Most (96%) individuals had received ≥1.0 doses of COVID-19 vaccines prior to 2022, greater than the vaccination rate among Finnish individuals aged 18 to 85 years in Finland (88%) in the period. Anti-N IgG rates were <7.0% till Q4 2021. Following Omicron emergence, anti-N IgG rates elevated swiftly, to 31.0%, with the greatest SARS-CoV-2 seroprevalence of 41% among individuals aged 30 to 44 years in Q1 2022. In the final quartile of 2022, anti-N IgG titers prevalence rates were 54% and 71% among all Finnish adult individuals and those aged between 18 and 29 years, respectively.

For serum samples obtained ≤5.0 months, six months to one year, and >1.0 years of PCR-confirmed SARS-CoV-2 infections, SARS-CoV-2 anti-N IgG titers were observed among 291 (90%), 146 (74%), and 26 (65%) samples, respectively. Integrating anti-N IgG titers with PCR reports and/or home-based SARS-CoV-2 antigen tests yielded similar results. In 2020, anti-N IgG titers were observed among 2.0%, 4.0%, and 2.0% of Finnish adults in Q2, Q3, and Q4m, respectively.

In 2020, anti-S IgG titers were observed among <3.0% of Finnish adults. In 2021, anti-N IgG titers were observed among <7.0% of individuals and were greatest among individuals aged between 30 and 44 years in the final quartile of 2021. In the following years, SARS-CoV-2 seroprevalence increased across ages. From the second quartile of 2022 onward, anti-N IgG titers were most prevalent among individuals aged between 18 years and 29 years, followed by a gradual decline with advancing age.

In the second quartile of 2021, among individuals aged 18 to 29 years, 30 to 44 years, 45 to 64 years, and 65 to 85 years, anti-S IgG titers were observed among 13.0%, 28.0%, 51.0%, and 74.0% of individuals, respectively. Anti-S IgG levels showed rose steeply in 2021, reaching 85% in the final quartile of 2021, and were persistent at >90.0% through 2022. In the final quartile of 2022, 99% of Finish adult indiviudals had anti-S IgG titers.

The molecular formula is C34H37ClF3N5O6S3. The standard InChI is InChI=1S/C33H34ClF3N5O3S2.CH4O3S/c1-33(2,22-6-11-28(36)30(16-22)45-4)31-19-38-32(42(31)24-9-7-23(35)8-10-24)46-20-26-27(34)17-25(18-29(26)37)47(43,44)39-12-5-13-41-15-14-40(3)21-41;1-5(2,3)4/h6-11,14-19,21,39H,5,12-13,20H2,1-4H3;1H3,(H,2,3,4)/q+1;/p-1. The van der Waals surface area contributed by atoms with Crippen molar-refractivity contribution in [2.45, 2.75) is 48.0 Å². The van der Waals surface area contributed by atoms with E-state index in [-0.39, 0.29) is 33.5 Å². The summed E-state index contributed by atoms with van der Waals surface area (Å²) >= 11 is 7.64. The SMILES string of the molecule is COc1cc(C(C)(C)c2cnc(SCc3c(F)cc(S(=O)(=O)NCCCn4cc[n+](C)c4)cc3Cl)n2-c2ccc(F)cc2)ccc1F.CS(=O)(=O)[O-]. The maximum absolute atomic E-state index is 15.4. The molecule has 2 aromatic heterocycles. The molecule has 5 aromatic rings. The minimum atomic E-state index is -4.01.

Among unvaccinated adults, anti-S IgG titers were observed among 2.0% and 9.0% of individuals in Q1 and  Q2 of 2021, respectively. In the preceding year, most individuals did not have humoral immunity against SARS-CoV-2, and most had vaccine-elicited immunity only in 2021. From July 2021 onward, 2,937 of 3,038 individuals received ≥1.0 COVID-19 vaccine. Infection-induced and vaccine-induced (hybrid) immunity was low till the initial days of 2022, with hybrid immune protection levels elevating from 4.0% in Q4 2021 to 31.0% in Q1 2022.

Hybrid immunity levels were 53% and 71% among adults below 29 years in Q2 and Q4 2022, respectively, with least rates of 39% among older individuals aged between 65 years and 85 years through Q4 2022. Among Finnish adults, hybrid immunity levels increased from 37% in the second quartile of 2022 to 51% in Q4 2022.

Conclusion

The study findings showed the changing trends in SARS-CoV-2 seroprevalence among Finnish adults between 2020 and 2022 due to COVID-19 vaccinations and previous SARS-CoV-2 infections. The results indicated that SARS-CoV-2 containment strategies and measures, combined with vaccination coverage, could curtail SARS-CoV-2 transmission.

*Important notice: medRxiv publishes preliminary scientific reports that are not peer-reviewed and, therefore, should not be regarded as conclusive, guide clinical practice/health-related behavior, or treated as established information.

Journal reference:
Pooja Toshniwal Paharia

Written by

Pooja Toshniwal Paharia

Pooja Toshniwal Paharia is an oral and maxillofacial physician and radiologist based in Pune, India. Her academic background is in Oral Medicine and Radiology. She has extensive experience in research and evidence-based clinical-radiological diagnosis and management of oral lesions and conditions and associated maxillofacial disorders.